Nina Fischer’s and Maroan el Sani’s work, IMPERO DEI SEGNI, created in 2011, records the performance of a temporary intervention with activists in the empty Palazzo dei Congressi in Rome as captured in a series of photographs. The work presents the ‘demonstrative’ appropriation of a site where power is demonstrated. The intervention by the artists borrows from various forms of non-verbal communication (such as gestures, body language and sign language) that draws from the repertory of communicative devises and actions used by activists to re-appropriate the site through this communicative action and to make new demands on the identity of the city in which they live.
The work IMPERO DEI SEGNI thus unites two sets of themes in contemporary art: on the one hand, the discourse surrounding appropriation and art in public spaces, and on the other, artistic intervention in the political. The work thus seizes on essential questions in intervention art, such as those already posed by the Situationists and other ephemeral, situation-specific performance artists, in short: how can artistic criticism have an effect in the political sphere? The project does not dwell on the aesthetic argument of these objects, but offers a concrete set of instructions for action through the work. The work can be seen as a piece of ‘fine art’—‘fine’ in the sense that it possesses edifying qualities for the viewer and prompts, quite literally, action, the art of action.
The work makes reference to the Palazzo dei Congressi, the congress building built in the 1930s as part of Mussolini’s monumental and imperial vision of a ‘Third Rome’, a site for the ‘art of power’, the stylized enactment of the regime in art. ‘The standard by which things were set here was no longer the individual, but historical reference.’ The act staged here of the human articulation of our own free will jars with the overriding order of the glorious display of power, chiselled in gleaming stone, and thus posits the ‘power of art’ as a counterpoint to the vision of a ‘Third Rome’. The artistic intervention amounts to an intensely radical contradiction of the symbolic sphere of value of an excessive, authoritarian brand of architecture and symbol of state power, and breaks it with the demonstration, presented as the revelation of the individual’s will. At the same time, the site, although historically charged, is an anonymous non-place for the viewer. The architectural aesthetic recedes into the background before the unfolding action of Fischer and el Sani’s intervention, so that the performed protest is also able to find a stage for itself here. The exact site of the insurrection remains abstract and is not subject to geographical constraints. On the contrary, protest is a potentially ubiquitous phenomenon. Insurrection, protest, dissent and demonstration are everywhere.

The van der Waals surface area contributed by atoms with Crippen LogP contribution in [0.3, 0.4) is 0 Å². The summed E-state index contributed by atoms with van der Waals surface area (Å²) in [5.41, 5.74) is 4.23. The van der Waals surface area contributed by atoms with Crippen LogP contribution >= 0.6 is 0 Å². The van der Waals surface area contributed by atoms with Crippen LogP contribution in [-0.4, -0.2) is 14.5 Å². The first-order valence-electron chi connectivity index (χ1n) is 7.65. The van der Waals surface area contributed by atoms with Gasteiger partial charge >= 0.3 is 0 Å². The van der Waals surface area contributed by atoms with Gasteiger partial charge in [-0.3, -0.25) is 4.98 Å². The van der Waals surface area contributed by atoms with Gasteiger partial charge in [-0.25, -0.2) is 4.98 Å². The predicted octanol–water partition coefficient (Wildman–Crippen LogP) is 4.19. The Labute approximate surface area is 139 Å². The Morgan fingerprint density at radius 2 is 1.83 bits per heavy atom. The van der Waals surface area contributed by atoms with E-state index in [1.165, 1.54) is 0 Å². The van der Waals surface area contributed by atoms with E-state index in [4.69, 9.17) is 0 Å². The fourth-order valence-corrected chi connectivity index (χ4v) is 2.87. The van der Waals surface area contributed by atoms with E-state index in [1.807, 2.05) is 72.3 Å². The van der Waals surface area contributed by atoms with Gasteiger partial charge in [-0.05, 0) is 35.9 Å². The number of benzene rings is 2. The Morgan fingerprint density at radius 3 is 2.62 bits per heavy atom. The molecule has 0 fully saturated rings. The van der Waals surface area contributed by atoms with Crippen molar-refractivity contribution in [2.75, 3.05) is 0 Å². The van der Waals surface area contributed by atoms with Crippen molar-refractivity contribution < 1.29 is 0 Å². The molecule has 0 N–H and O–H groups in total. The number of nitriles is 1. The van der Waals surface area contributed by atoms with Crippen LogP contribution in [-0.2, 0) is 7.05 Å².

Nothing is more transient than political content in visual form, while on the other hand, nothing is as powerful in its historical impact as dissent. With the iconographic universalism of the political act of ‘protest’, political art manages to pull off its precarious balancing act between finding socio-political contextual validity on the one hand and achieving timelessness on the other. The danger of flirting with political doctrines, of allowing functionalization in the relationship between art and authoritarianism, is avoided by the artists’ refusal to convey concrete political statements in an aesthetic fashion, in short, by placing the emphasis squarely on the act of protest itself. The photographs of Fischer and el Sani therefore purposefully eschew serving revolutionary agitation. All that is presented is the empty process of the evoked conflict, thus leaving all debate for or against the hidden cause completely open. The unstated here opens up the chance for the viewer to perceive political connotations of his or her own.
In its clear dramatic composition, the photographic series reads like a storyboard of protest, a script for insurrection. Irrespective of the occasion, the first step to making an open, political statement is always a private decision made alone. It is only afterwards that the collective makes itself felt as a closed entity. However different the various demands in rebellions, protests and demonstrations may appear, the non-verbal signs of unity and the firm belief of representing the ‘right’ thing, as demonstrated here, show their universal symbolism, particularly in the last major protests. Fischer’s and el Sani’s dramaturgical depiction of rebellion ends with the word ‘manifesto’, conveyed in sign language. The exact manifesto, the idea, conviction, the thing fought for, the thing fought against, all remain open.
The will to take action is their priority, and the knowledge of action itself!